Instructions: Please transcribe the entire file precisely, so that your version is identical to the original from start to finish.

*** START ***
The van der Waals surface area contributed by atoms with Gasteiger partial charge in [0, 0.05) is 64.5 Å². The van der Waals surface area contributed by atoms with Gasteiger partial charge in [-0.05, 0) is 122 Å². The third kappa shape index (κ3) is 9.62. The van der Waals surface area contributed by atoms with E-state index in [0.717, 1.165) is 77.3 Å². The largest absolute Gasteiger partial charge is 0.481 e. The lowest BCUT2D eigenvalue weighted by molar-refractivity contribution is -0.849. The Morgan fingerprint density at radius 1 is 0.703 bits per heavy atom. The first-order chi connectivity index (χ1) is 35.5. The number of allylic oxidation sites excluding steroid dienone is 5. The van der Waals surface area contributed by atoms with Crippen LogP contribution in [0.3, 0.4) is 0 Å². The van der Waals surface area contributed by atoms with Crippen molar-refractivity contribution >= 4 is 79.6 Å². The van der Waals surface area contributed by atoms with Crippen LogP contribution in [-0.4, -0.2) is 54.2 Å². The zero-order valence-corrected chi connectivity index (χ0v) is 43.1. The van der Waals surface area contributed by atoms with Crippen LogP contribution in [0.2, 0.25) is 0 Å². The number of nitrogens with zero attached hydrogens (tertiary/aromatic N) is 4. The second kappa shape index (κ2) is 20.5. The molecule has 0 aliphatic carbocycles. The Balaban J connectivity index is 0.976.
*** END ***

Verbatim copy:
The van der Waals surface area contributed by atoms with Gasteiger partial charge in [0, 0.05) is 64.5 Å². The van der Waals surface area contributed by atoms with Gasteiger partial charge in [-0.05, 0) is 122 Å². The third kappa shape index (κ3) is 9.62. The van der Waals surface area contributed by atoms with E-state index in [0.717, 1.165) is 77.3 Å². The largest absolute Gasteiger partial charge is 0.481 e. The lowest BCUT2D eigenvalue weighted by molar-refractivity contribution is -0.849. The Morgan fingerprint density at radius 1 is 0.703 bits per heavy atom. The first-order chi connectivity index (χ1) is 35.5. The number of allylic oxidation sites excluding steroid dienone is 5. The van der Waals surface area contributed by atoms with Crippen LogP contribution in [0.3, 0.4) is 0 Å². The van der Waals surface area contributed by atoms with Crippen molar-refractivity contribution >= 4 is 79.6 Å². The van der Waals surface area contributed by atoms with Crippen LogP contribution in [-0.4, -0.2) is 54.2 Å². The zero-order valence-corrected chi connectivity index (χ0v) is 43.1. The van der Waals surface area contributed by atoms with Crippen LogP contribution in [0.2, 0.25) is 0 Å². The number of nitrogens with zero attached hydrogens (tertiary/aromatic N) is 4. The second kappa shape index (κ2) is 20.5. The molecule has 0 aliphatic carbocycles. The Balaban J connectivity index is 0.976.